Saudi airstrikes on Yemen amount to war crimes: HRW

Saudi airstrikes on Yemen amount to war crimes

Human Rights Watch (HRW) has denounced the air raids conducted by Saudi Arabia and its allies in Yemen as “war crimes,” calling on the United Nations to launch an investigation into the fatal strikes.

The rights organization cited on Tuesday five “apparently unlawful” Saudi aerial assaults in Yemen between June 9 and August 4, which killed 39 civilians, among them 26 children.

“The Saudi-led coalition’s repeated promises to conduct its airstrikes lawfully are not sparing Yemeni children from unlawful attacks,” said Sarah Leah Whitson, the Middle East director at HRW, adding that the attacks “are still wiping out entire families” in Yemen.

“These latest airstrikes and their horrible toll on children should galvanize the Human Rights Council to denounce and act to investigate war crimes, and ensure that those responsible are held to account,” she noted.

The period examined in the HRW report does not cover a deadly Saudi air raid on August 23 against a Sana’a hotel, which left some 60 civilians dead.

At least 14 Yemenis also lost their lives days later in similar Saudi strikes against the Faj Attan district on the outskirts of the capital.

Whitson further urged the UN Human Rights Council member states “to support a credible international inquiry” into civilian deaths in Yemen.

Elsewhere in its statement, the HRW accused Saudi Arabia of failing to impartially probe violations in Yemen, blocking access to parts of the Arabian Peninsula country for international media and rights organizations, and continuing to undercut and undermine UN and other fact-finding efforts.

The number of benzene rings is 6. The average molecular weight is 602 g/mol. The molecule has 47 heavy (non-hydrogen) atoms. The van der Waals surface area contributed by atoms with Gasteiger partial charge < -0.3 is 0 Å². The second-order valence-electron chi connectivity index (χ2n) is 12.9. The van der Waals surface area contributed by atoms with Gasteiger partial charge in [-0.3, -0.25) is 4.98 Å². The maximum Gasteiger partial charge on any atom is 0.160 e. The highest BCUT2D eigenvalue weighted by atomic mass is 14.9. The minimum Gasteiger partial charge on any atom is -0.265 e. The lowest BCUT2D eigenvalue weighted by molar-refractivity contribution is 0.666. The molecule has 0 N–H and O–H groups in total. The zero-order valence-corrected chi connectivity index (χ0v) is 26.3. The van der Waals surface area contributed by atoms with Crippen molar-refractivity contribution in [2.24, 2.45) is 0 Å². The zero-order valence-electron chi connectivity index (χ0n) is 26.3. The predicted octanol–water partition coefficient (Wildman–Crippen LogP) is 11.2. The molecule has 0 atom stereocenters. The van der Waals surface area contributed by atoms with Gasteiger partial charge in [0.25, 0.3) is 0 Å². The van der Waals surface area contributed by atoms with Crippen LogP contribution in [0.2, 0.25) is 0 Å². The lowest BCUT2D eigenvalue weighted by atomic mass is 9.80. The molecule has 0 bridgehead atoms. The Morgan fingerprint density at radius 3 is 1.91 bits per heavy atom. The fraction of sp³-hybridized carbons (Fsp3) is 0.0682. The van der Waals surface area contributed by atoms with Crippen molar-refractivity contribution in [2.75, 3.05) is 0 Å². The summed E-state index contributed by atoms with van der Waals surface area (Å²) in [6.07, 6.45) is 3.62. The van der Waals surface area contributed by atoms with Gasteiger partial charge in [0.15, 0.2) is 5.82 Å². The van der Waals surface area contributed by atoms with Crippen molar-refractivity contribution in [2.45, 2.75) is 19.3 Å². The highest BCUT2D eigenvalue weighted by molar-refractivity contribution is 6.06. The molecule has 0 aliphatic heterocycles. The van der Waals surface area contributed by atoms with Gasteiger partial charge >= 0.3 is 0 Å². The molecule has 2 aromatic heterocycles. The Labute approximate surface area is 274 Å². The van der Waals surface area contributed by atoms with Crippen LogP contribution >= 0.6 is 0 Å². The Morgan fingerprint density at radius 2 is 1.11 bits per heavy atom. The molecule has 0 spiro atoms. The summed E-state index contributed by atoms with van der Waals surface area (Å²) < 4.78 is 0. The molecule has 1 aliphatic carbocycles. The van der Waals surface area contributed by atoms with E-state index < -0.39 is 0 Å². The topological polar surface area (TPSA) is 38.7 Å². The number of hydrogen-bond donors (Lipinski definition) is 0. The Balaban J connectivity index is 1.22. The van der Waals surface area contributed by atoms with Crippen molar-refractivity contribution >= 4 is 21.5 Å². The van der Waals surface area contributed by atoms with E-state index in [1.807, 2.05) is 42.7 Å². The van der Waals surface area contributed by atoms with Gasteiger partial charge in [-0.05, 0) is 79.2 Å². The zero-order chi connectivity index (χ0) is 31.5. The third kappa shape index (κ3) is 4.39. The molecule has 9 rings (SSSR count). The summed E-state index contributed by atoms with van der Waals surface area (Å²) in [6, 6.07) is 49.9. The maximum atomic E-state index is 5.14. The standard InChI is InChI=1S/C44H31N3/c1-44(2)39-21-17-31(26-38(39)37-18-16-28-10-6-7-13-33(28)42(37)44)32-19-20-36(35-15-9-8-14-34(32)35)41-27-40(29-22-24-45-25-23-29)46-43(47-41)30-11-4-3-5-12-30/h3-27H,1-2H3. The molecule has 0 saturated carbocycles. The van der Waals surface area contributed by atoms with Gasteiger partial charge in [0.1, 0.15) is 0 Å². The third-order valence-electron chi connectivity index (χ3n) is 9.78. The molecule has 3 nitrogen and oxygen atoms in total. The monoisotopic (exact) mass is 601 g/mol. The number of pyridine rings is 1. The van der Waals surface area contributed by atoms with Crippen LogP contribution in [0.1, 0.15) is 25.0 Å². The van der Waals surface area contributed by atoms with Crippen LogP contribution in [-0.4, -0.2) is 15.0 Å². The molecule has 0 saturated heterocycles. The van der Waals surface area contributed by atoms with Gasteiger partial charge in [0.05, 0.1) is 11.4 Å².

The UN, the rights group said, needs to immediately return Saudi Arabia to its annual “list of shame” for violations against children.

The report came only a day after Zeid Ra‘ad al-Hussein, the UN’s human rights chief, called for an urgent inquiry into Saudi airstrikes against civilians in Yemen.
Back in June, the world body blacklisted Riyadh after concluding in a report that the regime was responsible for many child deaths in Yemen.

A few days later, however, Saudi Arabia was removed from the blacklist, with then UN secretary general Ban Ki-moon acknowledging that he was forced to do so after the regime and its allies threatened to cut off funding to many UN programs.

Yemen has witnessed a deadly Saudi-led war since March 2015, which is meant to eliminate the Houthi Ansarullah movement and reinstall a former Riyadh-friendly regime.

The protracted Saudi war, which has been accompanied by a naval and aerial blockade on Yemen, has so far killed over 12,000 people and led to a humanitarian crisis and a cholera outbreak in the impoverished state.

www.aljazeera.com

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